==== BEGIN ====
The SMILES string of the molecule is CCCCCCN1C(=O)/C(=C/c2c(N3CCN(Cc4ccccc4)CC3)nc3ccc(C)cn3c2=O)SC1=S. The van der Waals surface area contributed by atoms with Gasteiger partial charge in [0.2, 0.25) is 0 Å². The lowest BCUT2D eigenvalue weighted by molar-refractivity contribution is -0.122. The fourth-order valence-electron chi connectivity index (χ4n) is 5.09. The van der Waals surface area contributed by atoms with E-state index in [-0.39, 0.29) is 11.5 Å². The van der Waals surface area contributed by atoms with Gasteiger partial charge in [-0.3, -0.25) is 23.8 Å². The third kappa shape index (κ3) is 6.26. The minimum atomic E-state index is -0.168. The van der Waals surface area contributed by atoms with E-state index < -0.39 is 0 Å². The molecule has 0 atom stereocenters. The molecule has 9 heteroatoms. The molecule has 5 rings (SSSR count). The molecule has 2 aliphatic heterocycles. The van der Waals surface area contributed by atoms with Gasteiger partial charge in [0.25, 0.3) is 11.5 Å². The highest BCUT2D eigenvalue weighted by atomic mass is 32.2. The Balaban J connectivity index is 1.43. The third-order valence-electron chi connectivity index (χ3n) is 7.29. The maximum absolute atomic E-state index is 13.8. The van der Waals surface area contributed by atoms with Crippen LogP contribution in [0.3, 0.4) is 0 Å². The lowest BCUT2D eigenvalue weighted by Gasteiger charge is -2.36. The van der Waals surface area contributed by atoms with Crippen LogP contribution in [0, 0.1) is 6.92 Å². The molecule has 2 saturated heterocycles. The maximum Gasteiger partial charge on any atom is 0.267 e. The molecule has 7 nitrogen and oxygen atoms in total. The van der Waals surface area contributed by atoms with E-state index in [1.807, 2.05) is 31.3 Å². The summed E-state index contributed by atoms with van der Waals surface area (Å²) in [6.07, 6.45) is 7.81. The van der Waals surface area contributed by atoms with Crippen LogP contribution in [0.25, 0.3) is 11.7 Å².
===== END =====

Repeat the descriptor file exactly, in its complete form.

The SMILES string of the molecule is CCCCCCN1C(=O)/C(=C/c2c(N3CCN(Cc4ccccc4)CC3)nc3ccc(C)cn3c2=O)SC1=S. The van der Waals surface area contributed by atoms with Gasteiger partial charge in [0.2, 0.25) is 0 Å². The lowest BCUT2D eigenvalue weighted by molar-refractivity contribution is -0.122. The fourth-order valence-electron chi connectivity index (χ4n) is 5.09. The van der Waals surface area contributed by atoms with E-state index in [-0.39, 0.29) is 11.5 Å². The van der Waals surface area contributed by atoms with Gasteiger partial charge in [-0.3, -0.25) is 23.8 Å². The third kappa shape index (κ3) is 6.26. The minimum atomic E-state index is -0.168. The van der Waals surface area contributed by atoms with E-state index < -0.39 is 0 Å². The molecule has 0 atom stereocenters. The molecule has 9 heteroatoms. The molecule has 5 rings (SSSR count). The molecule has 2 aliphatic heterocycles. The van der Waals surface area contributed by atoms with Gasteiger partial charge in [0.25, 0.3) is 11.5 Å². The highest BCUT2D eigenvalue weighted by atomic mass is 32.2. The Balaban J connectivity index is 1.43. The third-order valence-electron chi connectivity index (χ3n) is 7.29. The maximum absolute atomic E-state index is 13.8. The van der Waals surface area contributed by atoms with Crippen LogP contribution in [0.3, 0.4) is 0 Å². The lowest BCUT2D eigenvalue weighted by Gasteiger charge is -2.36. The van der Waals surface area contributed by atoms with Crippen LogP contribution in [0, 0.1) is 6.92 Å². The molecule has 2 saturated heterocycles. The maximum Gasteiger partial charge on any atom is 0.267 e. The molecule has 7 nitrogen and oxygen atoms in total. The van der Waals surface area contributed by atoms with E-state index in [1.807, 2.05) is 31.3 Å². The summed E-state index contributed by atoms with van der Waals surface area (Å²) in [6.07, 6.45) is 7.81. The van der Waals surface area contributed by atoms with Crippen LogP contribution in [0.25, 0.3) is 11.7 Å².